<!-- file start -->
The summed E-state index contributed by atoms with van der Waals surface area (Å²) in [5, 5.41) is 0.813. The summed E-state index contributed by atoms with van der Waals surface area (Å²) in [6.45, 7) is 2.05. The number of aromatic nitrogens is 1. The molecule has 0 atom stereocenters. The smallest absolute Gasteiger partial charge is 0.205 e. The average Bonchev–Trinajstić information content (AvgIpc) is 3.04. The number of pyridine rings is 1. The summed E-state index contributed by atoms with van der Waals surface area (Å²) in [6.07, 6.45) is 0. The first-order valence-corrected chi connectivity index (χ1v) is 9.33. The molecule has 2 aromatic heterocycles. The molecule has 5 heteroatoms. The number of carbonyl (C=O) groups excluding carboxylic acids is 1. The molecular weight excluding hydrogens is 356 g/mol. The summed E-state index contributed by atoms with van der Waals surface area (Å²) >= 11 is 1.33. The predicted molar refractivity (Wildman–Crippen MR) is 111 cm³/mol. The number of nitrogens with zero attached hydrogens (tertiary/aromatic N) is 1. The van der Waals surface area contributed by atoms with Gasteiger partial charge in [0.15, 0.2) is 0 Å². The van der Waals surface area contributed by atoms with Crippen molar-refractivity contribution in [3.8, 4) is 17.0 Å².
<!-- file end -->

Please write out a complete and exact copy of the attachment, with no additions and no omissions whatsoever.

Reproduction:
The summed E-state index contributed by atoms with van der Waals surface area (Å²) in [5, 5.41) is 0.813. The summed E-state index contributed by atoms with van der Waals surface area (Å²) in [6.45, 7) is 2.05. The number of aromatic nitrogens is 1. The molecule has 0 atom stereocenters. The smallest absolute Gasteiger partial charge is 0.205 e. The average Bonchev–Trinajstić information content (AvgIpc) is 3.04. The number of pyridine rings is 1. The summed E-state index contributed by atoms with van der Waals surface area (Å²) in [6.07, 6.45) is 0. The first-order valence-corrected chi connectivity index (χ1v) is 9.33. The molecule has 2 aromatic heterocycles. The molecule has 5 heteroatoms. The number of carbonyl (C=O) groups excluding carboxylic acids is 1. The molecular weight excluding hydrogens is 356 g/mol. The summed E-state index contributed by atoms with van der Waals surface area (Å²) >= 11 is 1.33. The predicted molar refractivity (Wildman–Crippen MR) is 111 cm³/mol. The number of nitrogens with zero attached hydrogens (tertiary/aromatic N) is 1. The van der Waals surface area contributed by atoms with Gasteiger partial charge in [0.15, 0.2) is 0 Å². The van der Waals surface area contributed by atoms with Crippen molar-refractivity contribution in [3.8, 4) is 17.0 Å².